- The Washington Times - Wednesday, February 21, 2007

FRANCE

Court rejects lesbian adoption

PARIS — France’s appeals court yesterday barred a woman from adopting the child of her lesbian partner, saying it was not in the interest of the child.

Lesbian couples are prohibited under French law from adopting, but adoption has been used as a way of establishing parental rights for partners.

The court ruled yesterday that a lesbian couple could not share parental authority over a child as only the mother held those rights.

RUSSIA

Corruption threatens political stability

MOSCOW — Corruption in Russia has grown so widespread that it could threaten political stability unless urgent measures are taken, a report published yesterday said.

The report’s authors, members of a public chamber set up by President Vladimir Putin to improve ties between officials and citizens, said corruption had seeped into every aspect of life.

The report’s authors gave no estimates of the value of Russian corruption, which some organizations say runs into hundreds of billions of dollars a year.

CANADA

Wealthy Serb faces deportation

OTTAWA — A wealthy Serbian businessman faces deportation from Canada after an immigration tribunal ruled against him, saying he was a “senior adviser” to Slobodan Milosevic during the 1999 Kosovo war.

Canada’s Immigration and Refugee Board said in its decision that Dragomir Karic was a special envoy for the Serbian strongman, who was prosecuted for war crimes at The Hague. Thus, Mr. Karic would be barred from Canada.

Mr. Karic, who was born in Yugoslavia and became a permanent resident of Canada in 1993, denied the accusation, but the immigration panel did not believe him.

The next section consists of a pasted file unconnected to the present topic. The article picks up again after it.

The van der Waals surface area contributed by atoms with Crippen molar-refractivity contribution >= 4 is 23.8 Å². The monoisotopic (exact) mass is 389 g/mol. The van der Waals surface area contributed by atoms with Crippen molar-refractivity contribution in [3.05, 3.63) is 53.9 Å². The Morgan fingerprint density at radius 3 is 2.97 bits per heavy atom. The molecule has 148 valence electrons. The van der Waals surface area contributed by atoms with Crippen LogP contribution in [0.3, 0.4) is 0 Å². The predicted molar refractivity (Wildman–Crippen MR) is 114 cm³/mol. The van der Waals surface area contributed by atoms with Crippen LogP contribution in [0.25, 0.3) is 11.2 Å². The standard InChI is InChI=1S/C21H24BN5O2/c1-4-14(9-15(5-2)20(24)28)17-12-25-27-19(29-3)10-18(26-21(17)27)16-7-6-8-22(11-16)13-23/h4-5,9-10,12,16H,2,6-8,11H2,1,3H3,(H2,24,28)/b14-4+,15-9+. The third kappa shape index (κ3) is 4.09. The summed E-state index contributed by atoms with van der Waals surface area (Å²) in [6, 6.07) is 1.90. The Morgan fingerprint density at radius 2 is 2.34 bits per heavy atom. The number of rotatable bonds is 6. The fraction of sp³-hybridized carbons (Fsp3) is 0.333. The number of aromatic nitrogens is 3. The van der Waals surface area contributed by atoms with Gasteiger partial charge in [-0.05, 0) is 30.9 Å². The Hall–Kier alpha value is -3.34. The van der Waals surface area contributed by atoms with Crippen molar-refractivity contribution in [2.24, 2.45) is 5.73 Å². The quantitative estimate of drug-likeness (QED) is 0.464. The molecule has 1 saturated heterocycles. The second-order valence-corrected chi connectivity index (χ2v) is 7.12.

WEST BANK

American women kidnapped, released

NABLUS — Three American women were kidnapped yesterday in the West Bank city of Nablus and released later in the evening, Palestinian security officials said.

No one took responsibility.

Officials said the three women were last seen taking pictures on the outskirts of the Balata refugee camp near Nablus before they were kidnapped. They were held briefly before being released, security officials said.

PAKISTAN

Gunman kills female minister

LAHORE — A man suspected of being an Islamist zealot fatally shot a female Pakistani provincial government minister yesterday because he thought women should stay out of politics, officials said.

Zil-e-Huma, social welfare minister of the Punjab government, women’s activist and supporter of President Pervez Musharraf, was about to give a speech to dozens of people when the lone attacker shot her in the head. She died later in a hospital.

The gunman, identified as Mohammad Sarwar, was arrested immediately.

POLAND

Pope pardons communist collaborator

WARSAW — Pope Benedict XVI yesterday pardoned Polish Bishop Stanislaw Wielgus, who last month resigned as archbishop of Warsaw after admitting he had collaborated with the communist secret police.

“I send you a special apostolic blessing,” the pope said in a letter to Bishop Wielgus, who rocked the church in overwhelmingly Catholic Poland when he stood down as Warsaw archbishop last month, amid accusations he had worked with the despised Sluzba Bezpieczenstwa secret police.

From wire dispatches and staff reports


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